American Ballet Theatre stars promote QPAC shows
SOME of the stars of the American Ballet Theatre's first ever Australian performances came out to play today to promote the huge coup for south-east Queensland.
The shows are exclusive to this year's Brisbane Festival event.
"There are sins of omission that happen in the world, and sometimes you just have to put your shoulder to it to fix it," ABT artistic director Kevin McKenzie told APN.
"The ABT would boast that it's toured all 50 states and over 40 countries, but we'd never been to Australia and people would say 'what's up with that?' But that's where the conversation would end.
"There have been many attempts throughout the years, the Australian Ballet was going to host us once, but it's a huge logistical undertaking. It takes the right series of circumstances to make it happen."
The ABT, which is America's national ballet company, will perform two shows in late August and early September during the annual arts festival.
The company will stage the classic Swan Lake and a trio of masterpieces.
"If you say the words 'Swan Lake' you think the word 'ballet' and if you say the word 'ballet' you think 'Swan Lake'," McKenzie said.
"Classics are a standard of measure, which is why we do it annually. Every big company needs to define the art form through this ballet."
McKenzie said the three masterpieces - Bach Partita, Seven Sonatas and Fancy Free - are all significant works for the company for various reasons.
"Fancy Free is one of the identity-making works of ABT," he said.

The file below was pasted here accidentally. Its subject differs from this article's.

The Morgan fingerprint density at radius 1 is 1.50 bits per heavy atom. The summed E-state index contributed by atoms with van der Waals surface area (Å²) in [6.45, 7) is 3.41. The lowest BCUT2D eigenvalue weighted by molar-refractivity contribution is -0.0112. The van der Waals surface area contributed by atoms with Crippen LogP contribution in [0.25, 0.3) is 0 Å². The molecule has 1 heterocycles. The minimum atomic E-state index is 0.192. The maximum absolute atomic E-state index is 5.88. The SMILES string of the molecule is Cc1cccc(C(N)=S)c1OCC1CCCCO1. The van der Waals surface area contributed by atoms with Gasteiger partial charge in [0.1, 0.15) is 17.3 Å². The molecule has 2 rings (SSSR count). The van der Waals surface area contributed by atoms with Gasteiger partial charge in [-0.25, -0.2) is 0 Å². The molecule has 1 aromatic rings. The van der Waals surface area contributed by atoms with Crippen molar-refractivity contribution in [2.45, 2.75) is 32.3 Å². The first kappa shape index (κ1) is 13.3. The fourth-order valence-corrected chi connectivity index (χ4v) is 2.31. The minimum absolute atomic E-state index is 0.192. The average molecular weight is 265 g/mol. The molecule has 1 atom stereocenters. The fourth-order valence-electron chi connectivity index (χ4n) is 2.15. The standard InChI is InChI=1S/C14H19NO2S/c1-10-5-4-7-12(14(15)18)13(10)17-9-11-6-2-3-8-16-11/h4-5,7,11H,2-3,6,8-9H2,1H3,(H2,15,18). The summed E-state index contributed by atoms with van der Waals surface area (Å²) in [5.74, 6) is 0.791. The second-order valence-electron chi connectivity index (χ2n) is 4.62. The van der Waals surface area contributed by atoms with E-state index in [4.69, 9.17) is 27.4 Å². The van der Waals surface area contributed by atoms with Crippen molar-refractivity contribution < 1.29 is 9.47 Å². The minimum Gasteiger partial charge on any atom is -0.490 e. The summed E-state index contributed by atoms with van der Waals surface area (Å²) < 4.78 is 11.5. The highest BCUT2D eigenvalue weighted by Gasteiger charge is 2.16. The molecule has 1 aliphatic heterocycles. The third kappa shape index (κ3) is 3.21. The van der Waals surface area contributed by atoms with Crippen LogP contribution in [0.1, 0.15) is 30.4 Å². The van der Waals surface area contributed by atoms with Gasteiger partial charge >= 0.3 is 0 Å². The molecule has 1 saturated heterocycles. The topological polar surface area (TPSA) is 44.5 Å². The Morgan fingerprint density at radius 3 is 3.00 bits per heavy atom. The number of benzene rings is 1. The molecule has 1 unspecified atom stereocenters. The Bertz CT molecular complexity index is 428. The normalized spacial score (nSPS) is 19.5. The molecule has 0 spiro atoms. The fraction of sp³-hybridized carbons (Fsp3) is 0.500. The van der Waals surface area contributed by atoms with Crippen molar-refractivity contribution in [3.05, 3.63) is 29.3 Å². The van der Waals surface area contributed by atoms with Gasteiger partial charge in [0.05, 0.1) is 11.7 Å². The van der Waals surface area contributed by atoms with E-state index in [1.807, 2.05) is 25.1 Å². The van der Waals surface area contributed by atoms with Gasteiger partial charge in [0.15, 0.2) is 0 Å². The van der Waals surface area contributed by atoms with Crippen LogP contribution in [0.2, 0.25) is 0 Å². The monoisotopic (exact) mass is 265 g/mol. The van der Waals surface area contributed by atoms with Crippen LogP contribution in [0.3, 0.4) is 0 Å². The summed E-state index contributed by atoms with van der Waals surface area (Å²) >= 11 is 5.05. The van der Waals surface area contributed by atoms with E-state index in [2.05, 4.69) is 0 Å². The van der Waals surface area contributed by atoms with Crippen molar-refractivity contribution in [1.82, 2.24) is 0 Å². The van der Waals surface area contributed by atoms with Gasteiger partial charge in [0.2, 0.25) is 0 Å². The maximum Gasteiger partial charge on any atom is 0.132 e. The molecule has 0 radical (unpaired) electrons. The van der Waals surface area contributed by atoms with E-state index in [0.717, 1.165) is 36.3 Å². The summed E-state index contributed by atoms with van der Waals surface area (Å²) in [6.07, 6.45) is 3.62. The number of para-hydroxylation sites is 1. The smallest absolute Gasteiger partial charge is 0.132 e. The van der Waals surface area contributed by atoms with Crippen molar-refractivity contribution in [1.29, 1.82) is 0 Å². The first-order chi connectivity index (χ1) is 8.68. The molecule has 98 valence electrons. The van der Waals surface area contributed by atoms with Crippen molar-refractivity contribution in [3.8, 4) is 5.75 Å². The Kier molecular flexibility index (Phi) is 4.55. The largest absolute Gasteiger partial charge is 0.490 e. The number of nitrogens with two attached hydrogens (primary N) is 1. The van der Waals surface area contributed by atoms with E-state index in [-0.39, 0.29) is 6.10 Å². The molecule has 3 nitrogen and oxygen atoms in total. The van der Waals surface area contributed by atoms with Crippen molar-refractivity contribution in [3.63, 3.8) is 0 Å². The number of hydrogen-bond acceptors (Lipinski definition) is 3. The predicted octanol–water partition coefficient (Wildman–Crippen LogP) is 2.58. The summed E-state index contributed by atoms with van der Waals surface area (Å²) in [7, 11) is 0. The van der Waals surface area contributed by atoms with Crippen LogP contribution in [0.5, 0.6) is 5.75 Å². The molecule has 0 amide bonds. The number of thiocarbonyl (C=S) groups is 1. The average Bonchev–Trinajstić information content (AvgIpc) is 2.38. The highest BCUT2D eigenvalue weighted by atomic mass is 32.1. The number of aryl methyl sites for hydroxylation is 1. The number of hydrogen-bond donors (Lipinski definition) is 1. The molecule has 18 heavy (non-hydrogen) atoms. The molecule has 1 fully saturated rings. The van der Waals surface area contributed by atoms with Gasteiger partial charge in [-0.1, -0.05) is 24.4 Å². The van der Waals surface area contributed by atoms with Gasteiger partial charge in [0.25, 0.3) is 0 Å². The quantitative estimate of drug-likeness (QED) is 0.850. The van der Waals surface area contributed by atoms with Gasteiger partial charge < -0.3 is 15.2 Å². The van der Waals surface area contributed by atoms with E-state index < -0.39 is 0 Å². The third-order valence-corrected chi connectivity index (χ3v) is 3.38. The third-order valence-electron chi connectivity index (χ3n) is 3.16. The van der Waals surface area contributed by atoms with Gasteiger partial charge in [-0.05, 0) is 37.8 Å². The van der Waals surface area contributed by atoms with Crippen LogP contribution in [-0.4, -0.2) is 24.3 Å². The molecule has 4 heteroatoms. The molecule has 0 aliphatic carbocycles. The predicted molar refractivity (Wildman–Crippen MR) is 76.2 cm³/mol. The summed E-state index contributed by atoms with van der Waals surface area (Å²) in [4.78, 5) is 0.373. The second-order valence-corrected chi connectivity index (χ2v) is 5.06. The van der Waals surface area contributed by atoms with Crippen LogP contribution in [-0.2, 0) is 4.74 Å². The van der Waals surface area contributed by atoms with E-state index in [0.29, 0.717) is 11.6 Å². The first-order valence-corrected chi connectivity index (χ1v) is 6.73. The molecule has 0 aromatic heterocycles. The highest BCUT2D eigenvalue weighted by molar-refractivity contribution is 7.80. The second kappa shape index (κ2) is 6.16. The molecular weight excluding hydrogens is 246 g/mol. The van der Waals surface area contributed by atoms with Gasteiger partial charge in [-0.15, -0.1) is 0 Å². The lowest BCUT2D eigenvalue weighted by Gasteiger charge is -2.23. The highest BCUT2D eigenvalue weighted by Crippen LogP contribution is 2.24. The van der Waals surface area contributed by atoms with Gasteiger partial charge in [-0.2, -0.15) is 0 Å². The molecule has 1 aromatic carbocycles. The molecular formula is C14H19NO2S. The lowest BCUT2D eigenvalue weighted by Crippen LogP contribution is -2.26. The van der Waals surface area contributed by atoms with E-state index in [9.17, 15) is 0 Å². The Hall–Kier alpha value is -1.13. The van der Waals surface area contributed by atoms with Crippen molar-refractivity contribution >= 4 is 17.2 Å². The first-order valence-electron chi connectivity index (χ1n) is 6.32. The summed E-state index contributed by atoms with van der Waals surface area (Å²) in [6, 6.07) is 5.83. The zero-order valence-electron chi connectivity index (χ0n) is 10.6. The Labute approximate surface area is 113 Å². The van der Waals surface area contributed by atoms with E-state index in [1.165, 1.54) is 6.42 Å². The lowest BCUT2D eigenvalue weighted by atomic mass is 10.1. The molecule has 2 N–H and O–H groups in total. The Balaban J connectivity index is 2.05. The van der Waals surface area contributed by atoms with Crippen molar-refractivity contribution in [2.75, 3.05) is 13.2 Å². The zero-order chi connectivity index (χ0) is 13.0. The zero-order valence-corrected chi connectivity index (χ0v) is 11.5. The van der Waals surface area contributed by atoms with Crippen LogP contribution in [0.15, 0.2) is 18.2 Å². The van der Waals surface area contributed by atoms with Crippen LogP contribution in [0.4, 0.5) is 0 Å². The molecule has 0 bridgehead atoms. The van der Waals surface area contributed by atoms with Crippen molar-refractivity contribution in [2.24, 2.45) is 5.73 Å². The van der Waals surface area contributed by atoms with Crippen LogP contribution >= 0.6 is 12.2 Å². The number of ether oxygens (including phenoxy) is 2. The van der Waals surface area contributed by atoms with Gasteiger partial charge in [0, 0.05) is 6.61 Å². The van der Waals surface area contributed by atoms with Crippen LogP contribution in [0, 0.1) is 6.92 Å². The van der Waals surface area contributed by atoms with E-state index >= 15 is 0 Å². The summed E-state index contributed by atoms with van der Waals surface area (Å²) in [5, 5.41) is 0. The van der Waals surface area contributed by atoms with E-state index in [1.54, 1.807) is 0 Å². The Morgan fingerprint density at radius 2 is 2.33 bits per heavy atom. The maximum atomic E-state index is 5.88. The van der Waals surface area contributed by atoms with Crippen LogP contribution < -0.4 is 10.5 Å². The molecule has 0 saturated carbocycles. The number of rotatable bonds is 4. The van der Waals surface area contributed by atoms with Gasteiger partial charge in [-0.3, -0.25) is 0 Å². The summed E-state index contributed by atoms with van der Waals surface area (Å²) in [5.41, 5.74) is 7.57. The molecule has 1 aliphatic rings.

"It's the template of what became On The Town, the famous movie with Gene Kelly. It's a monster masterpiece of three geniuses before they were who they were, the team that would go forward to define the American musical (Jerome Robbins, Leonard Bernstein and Oliver Smith).
"Fancy Free is an iconic piece for us and we've done it constantly throughout our whole existence."
Bach Partita is by the ABT's long-time choreographer Twyla Tharp.
"She's done most new work for the ABT in its history," McKenzie said.
"She is an iconic American choreographer. She was one of the breakthrough artists who started the conversation about whether or not it was a good idea for classical ballet and modern dance to meld and showed us that they should."
The final masterpiece is by the ABT's current artist in residence, Alexei Ratmansky.
"He was a former director of the Bolshoi. He's a high in-demand choreographer and proudly on our team," he said.
"He has created seven works for us at present and this (Seven Sonatas) was one of the first he did. It's a very intimate piece, like walking around an intimate dinner party and over hearing the conversations."
The Australian shows also serve as the start of the ABT's 75th anniversary season.
"Australia will be our first stop on this season and we felt it was important not just for Australia, but for us in general throughout the year to highlight heritage repertoire" McKenzie said.
"To look back and look forward, you know, where have we been and where are we going?"
The American Ballet Theatre presents Swan Lake from August 28 to September 4 and Three Masterpieces from September 5 to 7 at QPAC.